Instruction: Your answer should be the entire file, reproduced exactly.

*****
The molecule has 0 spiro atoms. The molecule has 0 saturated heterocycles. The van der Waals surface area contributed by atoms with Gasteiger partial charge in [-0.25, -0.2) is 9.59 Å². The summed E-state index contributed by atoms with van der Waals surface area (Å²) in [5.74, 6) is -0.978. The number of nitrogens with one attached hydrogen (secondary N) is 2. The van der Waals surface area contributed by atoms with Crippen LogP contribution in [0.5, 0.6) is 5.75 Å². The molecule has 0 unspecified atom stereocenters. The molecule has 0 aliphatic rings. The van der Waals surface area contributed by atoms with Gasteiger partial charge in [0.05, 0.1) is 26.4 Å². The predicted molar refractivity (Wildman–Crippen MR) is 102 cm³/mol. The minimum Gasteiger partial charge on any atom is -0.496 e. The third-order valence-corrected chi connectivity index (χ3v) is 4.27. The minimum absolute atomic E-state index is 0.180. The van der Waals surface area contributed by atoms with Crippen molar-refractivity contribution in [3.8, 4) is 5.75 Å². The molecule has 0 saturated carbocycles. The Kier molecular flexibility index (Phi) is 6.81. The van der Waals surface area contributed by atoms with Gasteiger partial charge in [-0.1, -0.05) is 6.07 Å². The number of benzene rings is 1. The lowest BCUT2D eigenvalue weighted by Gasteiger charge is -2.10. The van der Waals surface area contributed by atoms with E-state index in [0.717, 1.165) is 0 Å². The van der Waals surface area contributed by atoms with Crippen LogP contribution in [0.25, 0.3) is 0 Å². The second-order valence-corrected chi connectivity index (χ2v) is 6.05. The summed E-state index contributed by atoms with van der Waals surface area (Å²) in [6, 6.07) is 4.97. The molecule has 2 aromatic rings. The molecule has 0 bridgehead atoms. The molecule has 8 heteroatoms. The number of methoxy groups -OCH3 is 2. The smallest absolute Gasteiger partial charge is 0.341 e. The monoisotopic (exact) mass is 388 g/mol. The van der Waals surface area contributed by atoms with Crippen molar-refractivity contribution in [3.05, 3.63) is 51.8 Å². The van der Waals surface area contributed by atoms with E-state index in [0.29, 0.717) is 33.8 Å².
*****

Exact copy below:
The molecule has 0 spiro atoms. The molecule has 0 saturated heterocycles. The van der Waals surface area contributed by atoms with Gasteiger partial charge in [-0.25, -0.2) is 9.59 Å². The summed E-state index contributed by atoms with van der Waals surface area (Å²) in [5.74, 6) is -0.978. The number of nitrogens with one attached hydrogen (secondary N) is 2. The van der Waals surface area contributed by atoms with Crippen LogP contribution in [0.5, 0.6) is 5.75 Å². The molecule has 0 unspecified atom stereocenters. The molecule has 0 aliphatic rings. The van der Waals surface area contributed by atoms with Gasteiger partial charge in [0.05, 0.1) is 26.4 Å². The predicted molar refractivity (Wildman–Crippen MR) is 102 cm³/mol. The minimum Gasteiger partial charge on any atom is -0.496 e. The third-order valence-corrected chi connectivity index (χ3v) is 4.27. The minimum absolute atomic E-state index is 0.180. The van der Waals surface area contributed by atoms with Crippen molar-refractivity contribution in [3.8, 4) is 5.75 Å². The molecule has 0 saturated carbocycles. The Kier molecular flexibility index (Phi) is 6.81. The van der Waals surface area contributed by atoms with Gasteiger partial charge in [-0.1, -0.05) is 6.07 Å². The number of benzene rings is 1. The lowest BCUT2D eigenvalue weighted by Gasteiger charge is -2.10. The van der Waals surface area contributed by atoms with E-state index in [0.717, 1.165) is 0 Å². The van der Waals surface area contributed by atoms with Crippen LogP contribution in [0.25, 0.3) is 0 Å². The second-order valence-corrected chi connectivity index (χ2v) is 6.05. The summed E-state index contributed by atoms with van der Waals surface area (Å²) in [6, 6.07) is 4.97. The molecule has 2 aromatic rings. The molecule has 0 bridgehead atoms. The molecule has 8 heteroatoms. The number of methoxy groups -OCH3 is 2. The smallest absolute Gasteiger partial charge is 0.341 e. The monoisotopic (exact) mass is 388 g/mol. The van der Waals surface area contributed by atoms with Crippen molar-refractivity contribution in [3.05, 3.63) is 51.8 Å². The van der Waals surface area contributed by atoms with E-state index in [0.29, 0.717) is 33.8 Å².